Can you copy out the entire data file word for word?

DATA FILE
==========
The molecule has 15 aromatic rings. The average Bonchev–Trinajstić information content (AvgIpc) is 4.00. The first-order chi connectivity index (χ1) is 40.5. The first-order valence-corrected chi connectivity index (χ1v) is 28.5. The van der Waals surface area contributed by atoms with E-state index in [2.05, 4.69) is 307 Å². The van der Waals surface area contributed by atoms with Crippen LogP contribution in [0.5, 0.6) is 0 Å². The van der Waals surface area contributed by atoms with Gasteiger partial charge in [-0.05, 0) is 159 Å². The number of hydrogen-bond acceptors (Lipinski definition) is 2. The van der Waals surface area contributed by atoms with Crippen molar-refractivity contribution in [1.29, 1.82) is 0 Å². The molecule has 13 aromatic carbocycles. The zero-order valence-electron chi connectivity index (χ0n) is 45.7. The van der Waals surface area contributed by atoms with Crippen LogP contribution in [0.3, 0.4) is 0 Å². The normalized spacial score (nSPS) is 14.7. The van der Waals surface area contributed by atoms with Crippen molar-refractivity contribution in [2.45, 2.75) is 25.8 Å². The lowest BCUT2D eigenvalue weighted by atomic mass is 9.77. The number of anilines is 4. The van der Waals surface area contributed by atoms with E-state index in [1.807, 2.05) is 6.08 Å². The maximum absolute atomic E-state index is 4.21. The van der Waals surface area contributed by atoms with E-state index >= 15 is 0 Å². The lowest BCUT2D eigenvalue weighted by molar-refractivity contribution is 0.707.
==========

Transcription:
The molecule has 15 aromatic rings. The average Bonchev–Trinajstić information content (AvgIpc) is 4.00. The first-order chi connectivity index (χ1) is 40.5. The first-order valence-corrected chi connectivity index (χ1v) is 28.5. The van der Waals surface area contributed by atoms with E-state index in [2.05, 4.69) is 307 Å². The van der Waals surface area contributed by atoms with Crippen LogP contribution in [0.5, 0.6) is 0 Å². The van der Waals surface area contributed by atoms with Gasteiger partial charge in [-0.05, 0) is 159 Å². The number of hydrogen-bond acceptors (Lipinski definition) is 2. The van der Waals surface area contributed by atoms with Crippen molar-refractivity contribution in [1.29, 1.82) is 0 Å². The molecule has 13 aromatic carbocycles. The zero-order valence-electron chi connectivity index (χ0n) is 45.7. The van der Waals surface area contributed by atoms with Crippen LogP contribution in [0.3, 0.4) is 0 Å². The normalized spacial score (nSPS) is 14.7. The van der Waals surface area contributed by atoms with Crippen molar-refractivity contribution in [2.45, 2.75) is 25.8 Å². The lowest BCUT2D eigenvalue weighted by atomic mass is 9.77. The number of anilines is 4. The van der Waals surface area contributed by atoms with E-state index in [1.807, 2.05) is 6.08 Å². The maximum absolute atomic E-state index is 4.21. The van der Waals surface area contributed by atoms with E-state index >= 15 is 0 Å². The lowest BCUT2D eigenvalue weighted by molar-refractivity contribution is 0.707.